We are seeking to determine the efficacy of the various investigatory efforts, including those of the Albany County district attorney, the state inspector general and the State Commission on Public Integrity.Well, for one thing, let's point out that Lerner is a Pataki appointee, and that four of the six members of his committee were appointed by either that former governor or Bruno; while the Albany County DA is a Democrat, Kristine Hamann, the state inspector general, is a Spitzer-appointee, and the Commission on Public Integrity consists of a majority of appointees of client nine. So the fact that Lerner specified those three probes but not, for example, the question of whether it was appropriate for Senate Republicans to spend $150,000 of taxpayer money (of a deal which could have cost as much as $500,000) on a high-powered Wash DC law firm to aid in their own investigation makes his new investigation seem like just another partisan one which should eventually be investigated itself. (And I also think there should be an investigation into why there's been no real investigation of whether Bruno's use of choppers and troopers violated the law in the first place.)
David Soares is the Albany DA and he likely has the most to fear from this latest probe. He's getting excoriated over his second report on Troopergate - specifically with respect to the portions on the involvement of Spitzer. Soares tried to minimize the report's impact by issuing it on Friday afternoon (around the same time as NYRA released their financials). However, he couldn't obscure the stark difference between his latest account of the madman ex-chief executive of this state suggesting the insertion of a foreign object into Joe Bruno's rear, and his original report which not only concluded that the governor had no involvement, but practically defended the motives behind the release of the state police itineraries. NY Daily News columnist Michael Goodwin is amongst those who think that Soares was intimidated by Governor Hothead.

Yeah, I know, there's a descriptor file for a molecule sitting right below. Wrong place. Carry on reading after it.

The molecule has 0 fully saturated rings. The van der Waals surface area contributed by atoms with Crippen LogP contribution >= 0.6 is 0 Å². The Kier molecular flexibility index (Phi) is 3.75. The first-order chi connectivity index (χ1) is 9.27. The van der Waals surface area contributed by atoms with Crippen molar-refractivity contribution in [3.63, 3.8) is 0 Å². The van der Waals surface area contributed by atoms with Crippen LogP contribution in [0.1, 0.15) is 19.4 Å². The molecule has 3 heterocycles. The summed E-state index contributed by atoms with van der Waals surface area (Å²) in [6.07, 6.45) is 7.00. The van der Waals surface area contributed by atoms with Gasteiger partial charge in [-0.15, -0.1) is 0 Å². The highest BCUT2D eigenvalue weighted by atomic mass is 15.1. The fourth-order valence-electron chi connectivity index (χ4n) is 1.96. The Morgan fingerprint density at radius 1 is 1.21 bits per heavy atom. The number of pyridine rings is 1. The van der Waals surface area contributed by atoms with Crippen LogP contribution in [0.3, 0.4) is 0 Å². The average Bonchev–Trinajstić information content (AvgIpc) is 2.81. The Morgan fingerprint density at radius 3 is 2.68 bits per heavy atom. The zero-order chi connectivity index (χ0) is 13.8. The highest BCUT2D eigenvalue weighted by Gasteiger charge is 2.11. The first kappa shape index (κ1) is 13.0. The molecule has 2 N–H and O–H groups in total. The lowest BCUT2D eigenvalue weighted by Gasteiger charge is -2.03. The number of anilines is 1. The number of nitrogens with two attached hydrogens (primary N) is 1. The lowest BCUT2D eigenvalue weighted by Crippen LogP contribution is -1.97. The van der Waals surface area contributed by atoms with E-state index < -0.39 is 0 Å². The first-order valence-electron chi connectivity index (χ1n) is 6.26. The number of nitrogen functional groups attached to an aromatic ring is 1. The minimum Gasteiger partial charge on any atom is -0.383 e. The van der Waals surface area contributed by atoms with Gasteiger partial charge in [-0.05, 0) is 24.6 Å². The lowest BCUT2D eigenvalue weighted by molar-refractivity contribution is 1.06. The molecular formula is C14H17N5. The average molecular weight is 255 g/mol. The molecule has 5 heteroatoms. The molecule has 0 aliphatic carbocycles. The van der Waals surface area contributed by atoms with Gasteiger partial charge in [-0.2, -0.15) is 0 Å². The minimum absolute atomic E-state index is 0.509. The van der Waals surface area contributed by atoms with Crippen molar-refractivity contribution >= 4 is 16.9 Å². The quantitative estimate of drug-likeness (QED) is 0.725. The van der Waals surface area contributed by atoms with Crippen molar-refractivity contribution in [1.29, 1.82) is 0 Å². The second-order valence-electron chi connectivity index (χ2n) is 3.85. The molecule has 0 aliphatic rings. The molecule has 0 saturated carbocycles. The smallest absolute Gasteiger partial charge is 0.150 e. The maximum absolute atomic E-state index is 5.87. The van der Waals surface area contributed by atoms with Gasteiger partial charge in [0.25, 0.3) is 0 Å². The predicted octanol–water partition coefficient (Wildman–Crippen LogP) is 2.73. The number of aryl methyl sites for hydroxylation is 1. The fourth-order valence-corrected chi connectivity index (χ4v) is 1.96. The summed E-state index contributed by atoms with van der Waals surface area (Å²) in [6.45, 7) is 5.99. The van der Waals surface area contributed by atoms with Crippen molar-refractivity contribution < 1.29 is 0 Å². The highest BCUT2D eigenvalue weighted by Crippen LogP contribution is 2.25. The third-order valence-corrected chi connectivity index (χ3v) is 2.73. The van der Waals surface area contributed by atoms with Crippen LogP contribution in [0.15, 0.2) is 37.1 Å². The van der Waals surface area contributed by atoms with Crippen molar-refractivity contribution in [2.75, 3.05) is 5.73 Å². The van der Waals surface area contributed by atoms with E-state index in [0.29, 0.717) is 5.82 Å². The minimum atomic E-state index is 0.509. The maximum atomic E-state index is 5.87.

Actually, calling Soares cowardly was the nicest of three options. No. 1 was to say Soares was so incompetent as to be unfit. No. 2 was to suggest he was corrupt and maybe took a bribe from Spitzer or a promise of, say, political backing for a primary race against Cuomo. Option No. 3 was to simply say he was scared of Spitzer.No one can tell what was going through Soares' head at the time, but the perception is bad enough that I don't see how the guy can be an effective prosecutor of public integrity in the state capital. Who's going to take him seriously the next time he has to investigate the governor, whether it be Paterson, Cuomo, Michael Bloomberg, or Hillary Clinton!? I think he should probably resign before he gets voted out of office this fall.
In truth, lots of people in Albany, and the press, were scared of Spitzer. In that sense, Spitzer was not only corrupt, he was a corrupter of others. A ruthless madman who stopped at nothing to destroy opponents and critics, he frightened otherwise decent people out of doing their duty. That's what I believe happened to Soares. [NY Daily News]
One more investigation - Attorney General Andrew Cuomo is launching an extensive probe of the State Police for possible meddling.
"There is no question that there has been a rising number of complaints, anecdotal evidence, about political interference in the State Police," noted Cuomo.Sounds like Cuomo may be hoping to be one day played by Al Pacino on screen.
The attorney general said he was "looking at the Knapp Commission" and even some former commission members for guidance on how to probe a police department.